Warm Spring Blushing & Rosacea

With the warmer weather comes a desire to spend more time outdoors enjoying the sun, relaxing on the beach or on the porch can be a wonderful way to relieve stress. Reducing stress is an important factor in controlling rosacea. The outdoors can be a wonderful way to achieve stress reduction as long as we take care not to create a situation that worsens our rosacea. When out in the sun, always use a sunscreen if you are out longer than 30 minutes.

Sunshine and rosacea are not always compatible. And yet with all the negatives of over exposure to sunlight, there are is some value to sunlight; sunlight is a valuable source of vitamin D. Vitamin D is more readily absorbed topically through the skin than orally with a pill. Vitamin D is synthesized by the body as a direct result of sun exposure. Ten to fifteen minutes of sunshine every other day is all that is needed to maintain healthy levels of vitamin D. While this sounds easy enough, for some it can be a challenge to achieve. Many sunscreens block the absorption of vitamin D, overcast skies can also inhibit adequate absorption of sunlight, even seasonal changes in sunlight intensity and the angle of the sun can affect the absorption of sunlight. The effects of pollution and haze also have an impact on the body’s absorption of vitamin D.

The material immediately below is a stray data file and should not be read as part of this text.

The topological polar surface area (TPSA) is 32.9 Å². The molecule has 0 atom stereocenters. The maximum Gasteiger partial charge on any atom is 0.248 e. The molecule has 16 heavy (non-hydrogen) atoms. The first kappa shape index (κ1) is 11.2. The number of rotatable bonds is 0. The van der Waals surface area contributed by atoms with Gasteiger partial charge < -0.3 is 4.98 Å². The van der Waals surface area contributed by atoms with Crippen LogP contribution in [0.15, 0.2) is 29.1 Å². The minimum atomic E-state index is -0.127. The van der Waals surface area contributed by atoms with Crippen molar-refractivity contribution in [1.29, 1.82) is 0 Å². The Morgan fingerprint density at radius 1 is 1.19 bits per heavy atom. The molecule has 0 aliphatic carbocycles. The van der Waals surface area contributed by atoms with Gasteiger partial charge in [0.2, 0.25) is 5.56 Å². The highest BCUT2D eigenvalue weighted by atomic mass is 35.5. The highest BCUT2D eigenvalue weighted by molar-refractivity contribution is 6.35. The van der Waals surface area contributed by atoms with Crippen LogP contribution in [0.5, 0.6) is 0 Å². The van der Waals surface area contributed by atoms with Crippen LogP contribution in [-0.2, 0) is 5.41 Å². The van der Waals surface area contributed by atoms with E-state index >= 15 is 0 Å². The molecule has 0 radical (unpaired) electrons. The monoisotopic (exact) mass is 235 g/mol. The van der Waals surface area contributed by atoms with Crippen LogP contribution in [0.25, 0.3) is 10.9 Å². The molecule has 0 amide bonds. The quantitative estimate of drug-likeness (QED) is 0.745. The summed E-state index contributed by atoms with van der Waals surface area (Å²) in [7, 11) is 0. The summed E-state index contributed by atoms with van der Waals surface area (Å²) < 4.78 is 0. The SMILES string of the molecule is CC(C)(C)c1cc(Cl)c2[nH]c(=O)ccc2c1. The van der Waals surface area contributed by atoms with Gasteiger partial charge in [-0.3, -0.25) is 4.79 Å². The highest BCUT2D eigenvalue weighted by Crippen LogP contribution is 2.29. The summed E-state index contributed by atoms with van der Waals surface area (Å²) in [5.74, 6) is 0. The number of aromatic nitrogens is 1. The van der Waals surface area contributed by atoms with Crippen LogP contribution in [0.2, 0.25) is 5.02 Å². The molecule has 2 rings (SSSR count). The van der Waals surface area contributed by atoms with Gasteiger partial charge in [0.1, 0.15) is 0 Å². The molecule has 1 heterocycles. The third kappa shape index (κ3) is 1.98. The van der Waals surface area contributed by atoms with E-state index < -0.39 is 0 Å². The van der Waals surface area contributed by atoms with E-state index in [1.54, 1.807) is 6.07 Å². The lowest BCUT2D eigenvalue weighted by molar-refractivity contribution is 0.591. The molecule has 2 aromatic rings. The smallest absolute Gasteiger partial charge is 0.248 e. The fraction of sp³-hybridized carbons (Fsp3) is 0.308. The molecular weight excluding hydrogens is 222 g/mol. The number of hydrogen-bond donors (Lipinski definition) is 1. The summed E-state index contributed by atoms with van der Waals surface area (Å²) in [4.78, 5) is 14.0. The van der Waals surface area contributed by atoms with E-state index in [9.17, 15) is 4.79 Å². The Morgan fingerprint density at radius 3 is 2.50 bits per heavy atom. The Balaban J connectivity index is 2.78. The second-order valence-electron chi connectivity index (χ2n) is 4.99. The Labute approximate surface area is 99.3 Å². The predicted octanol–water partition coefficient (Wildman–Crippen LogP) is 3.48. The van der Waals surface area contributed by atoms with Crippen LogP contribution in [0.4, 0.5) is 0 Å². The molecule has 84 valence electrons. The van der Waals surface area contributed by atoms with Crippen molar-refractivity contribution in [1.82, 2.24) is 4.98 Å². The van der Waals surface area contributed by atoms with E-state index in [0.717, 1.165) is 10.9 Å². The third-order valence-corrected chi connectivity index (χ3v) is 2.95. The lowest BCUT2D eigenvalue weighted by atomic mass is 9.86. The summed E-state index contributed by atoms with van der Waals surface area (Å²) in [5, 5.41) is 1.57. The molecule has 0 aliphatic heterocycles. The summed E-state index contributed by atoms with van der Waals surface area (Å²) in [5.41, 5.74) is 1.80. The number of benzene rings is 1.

A Vitamin D deficiency causes one to be more prone to bone weakness, chronic pain, fatigue and inhibits the body’s absorption of calcium and phosphorous. Our mood and emotions may also be affected by too little sunlight – the ‘winter blues’ or seasonal depression is often attributed to a lack of adequate sunlight absorption.

For the rosacea sufferer, sunshine can mean increased facial redness, burning and irritation. Why the rosacea skin is more prone to a negative response to sunlight is debatable. It could be the result of medications prescribed to address the symptoms of rosacea, many medications list as a side effect the increased possibility of skin rashes, skin redness and sun sensitivity. Why then would you prescribe something to treat rosacea that can have the negative impact of increasing the symptoms? The thought process here – right or wrong – is that the possible benefits outweigh the possible negative consequences.